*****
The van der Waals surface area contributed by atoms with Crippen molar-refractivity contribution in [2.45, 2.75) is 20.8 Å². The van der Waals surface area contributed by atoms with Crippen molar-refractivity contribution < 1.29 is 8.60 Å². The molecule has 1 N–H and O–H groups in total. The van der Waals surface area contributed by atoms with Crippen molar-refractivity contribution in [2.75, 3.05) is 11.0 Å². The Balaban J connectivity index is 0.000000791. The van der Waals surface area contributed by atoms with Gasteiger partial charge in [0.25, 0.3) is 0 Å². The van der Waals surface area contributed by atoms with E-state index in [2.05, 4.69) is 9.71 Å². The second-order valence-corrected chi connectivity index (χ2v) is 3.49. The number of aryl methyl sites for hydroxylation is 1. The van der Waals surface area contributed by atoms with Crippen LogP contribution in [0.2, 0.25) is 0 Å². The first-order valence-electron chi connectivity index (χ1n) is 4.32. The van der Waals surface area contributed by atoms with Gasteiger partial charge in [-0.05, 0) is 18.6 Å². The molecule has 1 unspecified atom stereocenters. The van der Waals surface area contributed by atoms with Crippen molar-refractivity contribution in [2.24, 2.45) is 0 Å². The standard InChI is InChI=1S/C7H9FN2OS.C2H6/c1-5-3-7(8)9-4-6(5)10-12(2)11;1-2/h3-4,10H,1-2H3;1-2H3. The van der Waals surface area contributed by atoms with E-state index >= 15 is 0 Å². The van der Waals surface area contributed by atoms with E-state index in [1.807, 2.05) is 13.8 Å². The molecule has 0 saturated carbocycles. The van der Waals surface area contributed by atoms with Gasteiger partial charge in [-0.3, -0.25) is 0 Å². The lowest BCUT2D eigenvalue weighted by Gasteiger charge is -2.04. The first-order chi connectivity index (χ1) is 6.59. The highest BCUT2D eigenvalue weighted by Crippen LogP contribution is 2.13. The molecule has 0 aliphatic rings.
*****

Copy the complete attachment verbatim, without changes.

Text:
The van der Waals surface area contributed by atoms with Crippen molar-refractivity contribution in [2.45, 2.75) is 20.8 Å². The van der Waals surface area contributed by atoms with Crippen molar-refractivity contribution < 1.29 is 8.60 Å². The molecule has 1 N–H and O–H groups in total. The van der Waals surface area contributed by atoms with Crippen molar-refractivity contribution in [2.75, 3.05) is 11.0 Å². The Balaban J connectivity index is 0.000000791. The van der Waals surface area contributed by atoms with Gasteiger partial charge in [0.25, 0.3) is 0 Å². The van der Waals surface area contributed by atoms with E-state index in [2.05, 4.69) is 9.71 Å². The second-order valence-corrected chi connectivity index (χ2v) is 3.49. The number of aryl methyl sites for hydroxylation is 1. The van der Waals surface area contributed by atoms with Crippen LogP contribution in [0.2, 0.25) is 0 Å². The first-order valence-electron chi connectivity index (χ1n) is 4.32. The van der Waals surface area contributed by atoms with Gasteiger partial charge in [-0.05, 0) is 18.6 Å². The molecule has 1 unspecified atom stereocenters. The van der Waals surface area contributed by atoms with Crippen molar-refractivity contribution in [2.24, 2.45) is 0 Å². The standard InChI is InChI=1S/C7H9FN2OS.C2H6/c1-5-3-7(8)9-4-6(5)10-12(2)11;1-2/h3-4,10H,1-2H3;1-2H3. The van der Waals surface area contributed by atoms with E-state index >= 15 is 0 Å². The van der Waals surface area contributed by atoms with E-state index in [1.807, 2.05) is 13.8 Å². The molecule has 0 saturated carbocycles. The van der Waals surface area contributed by atoms with Gasteiger partial charge in [-0.3, -0.25) is 0 Å². The lowest BCUT2D eigenvalue weighted by Gasteiger charge is -2.04. The first-order chi connectivity index (χ1) is 6.59. The highest BCUT2D eigenvalue weighted by Crippen LogP contribution is 2.13. The molecule has 0 aliphatic rings.